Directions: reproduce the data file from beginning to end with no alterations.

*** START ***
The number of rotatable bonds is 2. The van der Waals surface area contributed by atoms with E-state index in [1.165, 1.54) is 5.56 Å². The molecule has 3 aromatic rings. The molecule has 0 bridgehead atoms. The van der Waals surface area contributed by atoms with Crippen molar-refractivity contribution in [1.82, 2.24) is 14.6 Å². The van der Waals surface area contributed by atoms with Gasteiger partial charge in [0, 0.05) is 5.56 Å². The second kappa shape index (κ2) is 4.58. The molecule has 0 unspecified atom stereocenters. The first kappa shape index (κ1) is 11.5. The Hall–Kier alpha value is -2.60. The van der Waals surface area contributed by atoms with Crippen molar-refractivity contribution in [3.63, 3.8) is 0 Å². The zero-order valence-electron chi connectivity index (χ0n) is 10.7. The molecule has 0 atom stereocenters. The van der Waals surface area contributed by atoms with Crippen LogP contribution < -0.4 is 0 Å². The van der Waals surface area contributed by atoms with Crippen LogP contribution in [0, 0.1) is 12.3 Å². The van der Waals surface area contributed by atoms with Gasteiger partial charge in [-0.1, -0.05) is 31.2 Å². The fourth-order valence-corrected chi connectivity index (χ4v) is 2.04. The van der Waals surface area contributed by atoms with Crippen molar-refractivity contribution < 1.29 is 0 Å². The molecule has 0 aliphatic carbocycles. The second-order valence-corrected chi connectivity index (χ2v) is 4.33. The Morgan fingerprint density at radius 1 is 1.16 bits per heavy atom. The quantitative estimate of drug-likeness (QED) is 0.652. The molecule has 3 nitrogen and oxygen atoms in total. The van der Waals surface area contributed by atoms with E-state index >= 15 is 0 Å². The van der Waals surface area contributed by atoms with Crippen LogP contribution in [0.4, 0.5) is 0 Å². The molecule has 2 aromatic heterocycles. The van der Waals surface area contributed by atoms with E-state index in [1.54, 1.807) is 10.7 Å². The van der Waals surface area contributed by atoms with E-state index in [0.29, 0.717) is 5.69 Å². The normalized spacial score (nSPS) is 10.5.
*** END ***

The number of rotatable bonds is 2. The van der Waals surface area contributed by atoms with E-state index in [1.165, 1.54) is 5.56 Å². The molecule has 3 aromatic rings. The molecule has 0 bridgehead atoms. The van der Waals surface area contributed by atoms with Crippen molar-refractivity contribution in [1.82, 2.24) is 14.6 Å². The van der Waals surface area contributed by atoms with Gasteiger partial charge in [0, 0.05) is 5.56 Å². The second kappa shape index (κ2) is 4.58. The molecule has 0 unspecified atom stereocenters. The first kappa shape index (κ1) is 11.5. The Hall–Kier alpha value is -2.60. The van der Waals surface area contributed by atoms with Crippen molar-refractivity contribution in [3.63, 3.8) is 0 Å². The zero-order valence-electron chi connectivity index (χ0n) is 10.7. The molecule has 0 atom stereocenters. The van der Waals surface area contributed by atoms with Crippen LogP contribution < -0.4 is 0 Å². The van der Waals surface area contributed by atoms with Crippen LogP contribution in [0, 0.1) is 12.3 Å². The van der Waals surface area contributed by atoms with Gasteiger partial charge in [-0.1, -0.05) is 31.2 Å². The fourth-order valence-corrected chi connectivity index (χ4v) is 2.04. The van der Waals surface area contributed by atoms with Crippen molar-refractivity contribution < 1.29 is 0 Å². The molecule has 0 aliphatic carbocycles. The second-order valence-corrected chi connectivity index (χ2v) is 4.33. The Morgan fingerprint density at radius 1 is 1.16 bits per heavy atom. The quantitative estimate of drug-likeness (QED) is 0.652. The molecule has 3 nitrogen and oxygen atoms in total. The van der Waals surface area contributed by atoms with E-state index >= 15 is 0 Å². The van der Waals surface area contributed by atoms with Crippen LogP contribution in [0.4, 0.5) is 0 Å². The molecule has 2 aromatic heterocycles. The van der Waals surface area contributed by atoms with E-state index in [1.54, 1.807) is 10.7 Å². The van der Waals surface area contributed by atoms with E-state index in [0.29, 0.717) is 5.69 Å². The normalized spacial score (nSPS) is 10.5.